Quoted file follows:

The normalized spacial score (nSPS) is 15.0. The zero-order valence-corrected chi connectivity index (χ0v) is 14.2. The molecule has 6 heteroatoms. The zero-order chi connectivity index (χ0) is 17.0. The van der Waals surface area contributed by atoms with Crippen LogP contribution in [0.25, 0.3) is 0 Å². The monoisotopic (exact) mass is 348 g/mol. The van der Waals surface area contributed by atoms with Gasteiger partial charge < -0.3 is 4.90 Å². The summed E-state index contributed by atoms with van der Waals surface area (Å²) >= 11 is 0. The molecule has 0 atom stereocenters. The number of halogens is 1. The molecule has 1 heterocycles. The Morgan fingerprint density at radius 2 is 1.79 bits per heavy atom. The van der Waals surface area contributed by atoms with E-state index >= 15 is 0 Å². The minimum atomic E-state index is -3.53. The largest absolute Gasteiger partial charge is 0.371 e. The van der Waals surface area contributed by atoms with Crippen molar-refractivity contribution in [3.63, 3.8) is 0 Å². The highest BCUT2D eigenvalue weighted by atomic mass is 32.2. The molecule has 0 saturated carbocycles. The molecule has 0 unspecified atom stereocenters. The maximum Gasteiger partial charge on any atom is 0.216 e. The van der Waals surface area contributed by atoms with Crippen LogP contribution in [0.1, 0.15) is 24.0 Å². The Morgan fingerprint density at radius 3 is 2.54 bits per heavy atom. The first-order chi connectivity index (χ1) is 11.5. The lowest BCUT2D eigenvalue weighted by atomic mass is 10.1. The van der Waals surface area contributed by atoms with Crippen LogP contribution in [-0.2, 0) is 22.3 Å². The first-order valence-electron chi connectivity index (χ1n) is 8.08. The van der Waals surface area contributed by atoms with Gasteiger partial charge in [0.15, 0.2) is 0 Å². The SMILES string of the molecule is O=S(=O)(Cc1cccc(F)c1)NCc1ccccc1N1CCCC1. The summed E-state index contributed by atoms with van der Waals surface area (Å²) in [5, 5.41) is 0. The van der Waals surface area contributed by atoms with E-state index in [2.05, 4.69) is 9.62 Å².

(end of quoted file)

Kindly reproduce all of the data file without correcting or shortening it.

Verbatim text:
The normalized spacial score (nSPS) is 15.0. The zero-order valence-corrected chi connectivity index (χ0v) is 14.2. The molecule has 6 heteroatoms. The zero-order chi connectivity index (χ0) is 17.0. The van der Waals surface area contributed by atoms with Crippen LogP contribution in [0.25, 0.3) is 0 Å². The monoisotopic (exact) mass is 348 g/mol. The van der Waals surface area contributed by atoms with Gasteiger partial charge < -0.3 is 4.90 Å². The summed E-state index contributed by atoms with van der Waals surface area (Å²) >= 11 is 0. The molecule has 0 atom stereocenters. The number of halogens is 1. The molecule has 1 heterocycles. The Morgan fingerprint density at radius 2 is 1.79 bits per heavy atom. The van der Waals surface area contributed by atoms with E-state index >= 15 is 0 Å². The minimum atomic E-state index is -3.53. The largest absolute Gasteiger partial charge is 0.371 e. The van der Waals surface area contributed by atoms with Crippen molar-refractivity contribution in [3.63, 3.8) is 0 Å². The highest BCUT2D eigenvalue weighted by atomic mass is 32.2. The molecule has 0 saturated carbocycles. The molecule has 0 unspecified atom stereocenters. The maximum Gasteiger partial charge on any atom is 0.216 e. The van der Waals surface area contributed by atoms with Crippen LogP contribution in [0.1, 0.15) is 24.0 Å². The Morgan fingerprint density at radius 3 is 2.54 bits per heavy atom. The first-order chi connectivity index (χ1) is 11.5. The lowest BCUT2D eigenvalue weighted by atomic mass is 10.1. The van der Waals surface area contributed by atoms with Crippen LogP contribution in [-0.2, 0) is 22.3 Å². The first-order valence-electron chi connectivity index (χ1n) is 8.08. The van der Waals surface area contributed by atoms with Gasteiger partial charge in [0.15, 0.2) is 0 Å². The SMILES string of the molecule is O=S(=O)(Cc1cccc(F)c1)NCc1ccccc1N1CCCC1. The summed E-state index contributed by atoms with van der Waals surface area (Å²) in [5, 5.41) is 0. The van der Waals surface area contributed by atoms with E-state index in [2.05, 4.69) is 9.62 Å².